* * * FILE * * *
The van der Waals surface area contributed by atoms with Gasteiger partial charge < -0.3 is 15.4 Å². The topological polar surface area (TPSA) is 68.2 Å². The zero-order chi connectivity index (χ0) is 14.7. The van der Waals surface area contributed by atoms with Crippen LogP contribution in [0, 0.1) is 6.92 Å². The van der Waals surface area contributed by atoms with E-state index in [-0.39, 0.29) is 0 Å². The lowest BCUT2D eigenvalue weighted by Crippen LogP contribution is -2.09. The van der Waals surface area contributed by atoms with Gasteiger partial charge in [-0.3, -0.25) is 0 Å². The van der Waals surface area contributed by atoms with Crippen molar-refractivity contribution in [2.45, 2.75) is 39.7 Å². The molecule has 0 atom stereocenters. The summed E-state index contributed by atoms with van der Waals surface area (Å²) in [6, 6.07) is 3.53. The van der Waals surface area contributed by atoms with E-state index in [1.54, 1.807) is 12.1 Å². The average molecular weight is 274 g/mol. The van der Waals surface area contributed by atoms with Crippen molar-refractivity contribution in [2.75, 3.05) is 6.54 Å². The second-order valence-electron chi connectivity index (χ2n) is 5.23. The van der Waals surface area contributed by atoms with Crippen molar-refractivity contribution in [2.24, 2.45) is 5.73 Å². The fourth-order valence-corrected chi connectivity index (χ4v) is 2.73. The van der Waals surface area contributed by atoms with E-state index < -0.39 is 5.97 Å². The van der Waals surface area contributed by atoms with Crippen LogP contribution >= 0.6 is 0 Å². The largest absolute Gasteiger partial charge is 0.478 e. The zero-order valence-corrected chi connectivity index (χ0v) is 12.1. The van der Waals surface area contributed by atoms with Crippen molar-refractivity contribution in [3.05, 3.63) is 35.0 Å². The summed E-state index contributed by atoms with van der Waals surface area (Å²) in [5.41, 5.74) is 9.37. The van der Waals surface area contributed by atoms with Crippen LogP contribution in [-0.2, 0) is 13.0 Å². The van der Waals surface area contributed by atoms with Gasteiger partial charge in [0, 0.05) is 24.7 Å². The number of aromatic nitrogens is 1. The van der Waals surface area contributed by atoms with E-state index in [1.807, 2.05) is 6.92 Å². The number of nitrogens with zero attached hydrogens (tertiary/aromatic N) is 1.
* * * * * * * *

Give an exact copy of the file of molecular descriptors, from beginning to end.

The van der Waals surface area contributed by atoms with Gasteiger partial charge < -0.3 is 15.4 Å². The topological polar surface area (TPSA) is 68.2 Å². The zero-order chi connectivity index (χ0) is 14.7. The van der Waals surface area contributed by atoms with Crippen LogP contribution in [0, 0.1) is 6.92 Å². The van der Waals surface area contributed by atoms with E-state index in [-0.39, 0.29) is 0 Å². The lowest BCUT2D eigenvalue weighted by Crippen LogP contribution is -2.09. The van der Waals surface area contributed by atoms with Gasteiger partial charge in [-0.3, -0.25) is 0 Å². The van der Waals surface area contributed by atoms with Crippen molar-refractivity contribution in [2.45, 2.75) is 39.7 Å². The molecule has 0 atom stereocenters. The summed E-state index contributed by atoms with van der Waals surface area (Å²) in [6, 6.07) is 3.53. The van der Waals surface area contributed by atoms with E-state index in [1.54, 1.807) is 12.1 Å². The average molecular weight is 274 g/mol. The van der Waals surface area contributed by atoms with Crippen molar-refractivity contribution in [2.75, 3.05) is 6.54 Å². The second-order valence-electron chi connectivity index (χ2n) is 5.23. The van der Waals surface area contributed by atoms with Crippen molar-refractivity contribution in [2.24, 2.45) is 5.73 Å². The fourth-order valence-corrected chi connectivity index (χ4v) is 2.73. The van der Waals surface area contributed by atoms with E-state index < -0.39 is 5.97 Å². The van der Waals surface area contributed by atoms with Crippen LogP contribution >= 0.6 is 0 Å². The largest absolute Gasteiger partial charge is 0.478 e. The zero-order valence-corrected chi connectivity index (χ0v) is 12.1. The van der Waals surface area contributed by atoms with Crippen molar-refractivity contribution in [3.05, 3.63) is 35.0 Å². The summed E-state index contributed by atoms with van der Waals surface area (Å²) in [5.41, 5.74) is 9.37. The van der Waals surface area contributed by atoms with Crippen LogP contribution in [-0.2, 0) is 13.0 Å². The van der Waals surface area contributed by atoms with Gasteiger partial charge in [0, 0.05) is 24.7 Å². The number of aromatic nitrogens is 1. The van der Waals surface area contributed by atoms with E-state index in [1.807, 2.05) is 6.92 Å². The number of nitrogens with zero attached hydrogens (tertiary/aromatic N) is 1.